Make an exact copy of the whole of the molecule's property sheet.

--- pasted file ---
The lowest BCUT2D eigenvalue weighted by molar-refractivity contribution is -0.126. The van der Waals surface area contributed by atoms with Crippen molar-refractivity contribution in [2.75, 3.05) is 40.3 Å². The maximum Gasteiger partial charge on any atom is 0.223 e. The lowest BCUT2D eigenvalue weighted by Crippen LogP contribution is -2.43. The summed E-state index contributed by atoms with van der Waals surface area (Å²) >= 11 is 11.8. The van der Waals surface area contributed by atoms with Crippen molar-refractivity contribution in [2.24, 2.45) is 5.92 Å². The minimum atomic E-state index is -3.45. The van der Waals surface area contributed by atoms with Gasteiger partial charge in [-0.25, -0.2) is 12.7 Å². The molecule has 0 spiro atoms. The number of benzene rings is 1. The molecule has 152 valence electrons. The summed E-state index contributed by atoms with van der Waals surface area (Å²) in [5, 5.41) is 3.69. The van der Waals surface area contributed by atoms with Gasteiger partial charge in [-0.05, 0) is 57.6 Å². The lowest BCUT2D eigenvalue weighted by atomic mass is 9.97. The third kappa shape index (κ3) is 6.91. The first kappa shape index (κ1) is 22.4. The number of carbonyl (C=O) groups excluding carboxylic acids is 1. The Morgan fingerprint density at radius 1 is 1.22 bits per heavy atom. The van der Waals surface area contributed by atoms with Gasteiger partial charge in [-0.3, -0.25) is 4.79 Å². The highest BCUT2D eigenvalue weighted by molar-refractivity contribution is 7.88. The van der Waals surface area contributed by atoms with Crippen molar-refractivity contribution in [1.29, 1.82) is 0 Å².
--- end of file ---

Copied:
The lowest BCUT2D eigenvalue weighted by molar-refractivity contribution is -0.126. The van der Waals surface area contributed by atoms with Crippen molar-refractivity contribution in [2.75, 3.05) is 40.3 Å². The maximum Gasteiger partial charge on any atom is 0.223 e. The lowest BCUT2D eigenvalue weighted by Crippen LogP contribution is -2.43. The summed E-state index contributed by atoms with van der Waals surface area (Å²) >= 11 is 11.8. The van der Waals surface area contributed by atoms with Crippen molar-refractivity contribution in [2.24, 2.45) is 5.92 Å². The minimum atomic E-state index is -3.45. The van der Waals surface area contributed by atoms with Gasteiger partial charge in [-0.25, -0.2) is 12.7 Å². The molecule has 0 spiro atoms. The number of benzene rings is 1. The molecule has 152 valence electrons. The summed E-state index contributed by atoms with van der Waals surface area (Å²) in [5, 5.41) is 3.69. The van der Waals surface area contributed by atoms with Gasteiger partial charge in [-0.05, 0) is 57.6 Å². The lowest BCUT2D eigenvalue weighted by atomic mass is 9.97. The third kappa shape index (κ3) is 6.91. The first kappa shape index (κ1) is 22.4. The number of carbonyl (C=O) groups excluding carboxylic acids is 1. The Morgan fingerprint density at radius 1 is 1.22 bits per heavy atom. The van der Waals surface area contributed by atoms with Gasteiger partial charge in [-0.3, -0.25) is 4.79 Å². The highest BCUT2D eigenvalue weighted by molar-refractivity contribution is 7.88. The van der Waals surface area contributed by atoms with Crippen molar-refractivity contribution in [1.29, 1.82) is 0 Å².